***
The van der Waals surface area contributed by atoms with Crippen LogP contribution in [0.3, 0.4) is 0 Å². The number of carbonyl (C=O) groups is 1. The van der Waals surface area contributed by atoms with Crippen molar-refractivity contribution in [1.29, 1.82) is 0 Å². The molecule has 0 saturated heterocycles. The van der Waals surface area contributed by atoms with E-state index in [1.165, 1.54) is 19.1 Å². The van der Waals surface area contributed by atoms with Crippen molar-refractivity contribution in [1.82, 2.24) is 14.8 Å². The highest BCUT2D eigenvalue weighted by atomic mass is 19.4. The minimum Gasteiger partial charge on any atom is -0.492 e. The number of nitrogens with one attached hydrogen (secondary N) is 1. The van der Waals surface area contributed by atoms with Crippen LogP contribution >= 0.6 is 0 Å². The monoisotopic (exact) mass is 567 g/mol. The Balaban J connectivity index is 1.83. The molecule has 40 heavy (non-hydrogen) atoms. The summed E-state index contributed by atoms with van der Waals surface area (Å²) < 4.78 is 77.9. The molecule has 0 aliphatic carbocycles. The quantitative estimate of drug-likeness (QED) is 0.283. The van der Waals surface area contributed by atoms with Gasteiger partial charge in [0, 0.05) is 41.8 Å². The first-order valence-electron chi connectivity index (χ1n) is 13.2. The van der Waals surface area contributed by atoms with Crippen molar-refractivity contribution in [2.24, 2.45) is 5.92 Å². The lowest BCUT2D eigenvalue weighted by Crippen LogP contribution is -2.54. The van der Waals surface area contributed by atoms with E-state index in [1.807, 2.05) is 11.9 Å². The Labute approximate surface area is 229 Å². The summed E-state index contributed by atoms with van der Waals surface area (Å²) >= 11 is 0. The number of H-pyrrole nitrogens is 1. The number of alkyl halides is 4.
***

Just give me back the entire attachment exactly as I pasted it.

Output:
The van der Waals surface area contributed by atoms with Crippen LogP contribution in [0.3, 0.4) is 0 Å². The number of carbonyl (C=O) groups is 1. The van der Waals surface area contributed by atoms with Crippen molar-refractivity contribution in [1.29, 1.82) is 0 Å². The molecule has 0 saturated heterocycles. The van der Waals surface area contributed by atoms with E-state index in [1.165, 1.54) is 19.1 Å². The van der Waals surface area contributed by atoms with Crippen molar-refractivity contribution in [1.82, 2.24) is 14.8 Å². The highest BCUT2D eigenvalue weighted by atomic mass is 19.4. The minimum Gasteiger partial charge on any atom is -0.492 e. The number of nitrogens with one attached hydrogen (secondary N) is 1. The van der Waals surface area contributed by atoms with Crippen LogP contribution >= 0.6 is 0 Å². The monoisotopic (exact) mass is 567 g/mol. The Balaban J connectivity index is 1.83. The molecule has 40 heavy (non-hydrogen) atoms. The summed E-state index contributed by atoms with van der Waals surface area (Å²) < 4.78 is 77.9. The molecule has 0 aliphatic carbocycles. The quantitative estimate of drug-likeness (QED) is 0.283. The van der Waals surface area contributed by atoms with Gasteiger partial charge in [0, 0.05) is 41.8 Å². The first-order valence-electron chi connectivity index (χ1n) is 13.2. The van der Waals surface area contributed by atoms with Crippen molar-refractivity contribution in [2.24, 2.45) is 5.92 Å². The lowest BCUT2D eigenvalue weighted by Crippen LogP contribution is -2.54. The van der Waals surface area contributed by atoms with E-state index in [1.807, 2.05) is 11.9 Å². The Labute approximate surface area is 229 Å². The summed E-state index contributed by atoms with van der Waals surface area (Å²) >= 11 is 0. The number of H-pyrrole nitrogens is 1. The number of alkyl halides is 4.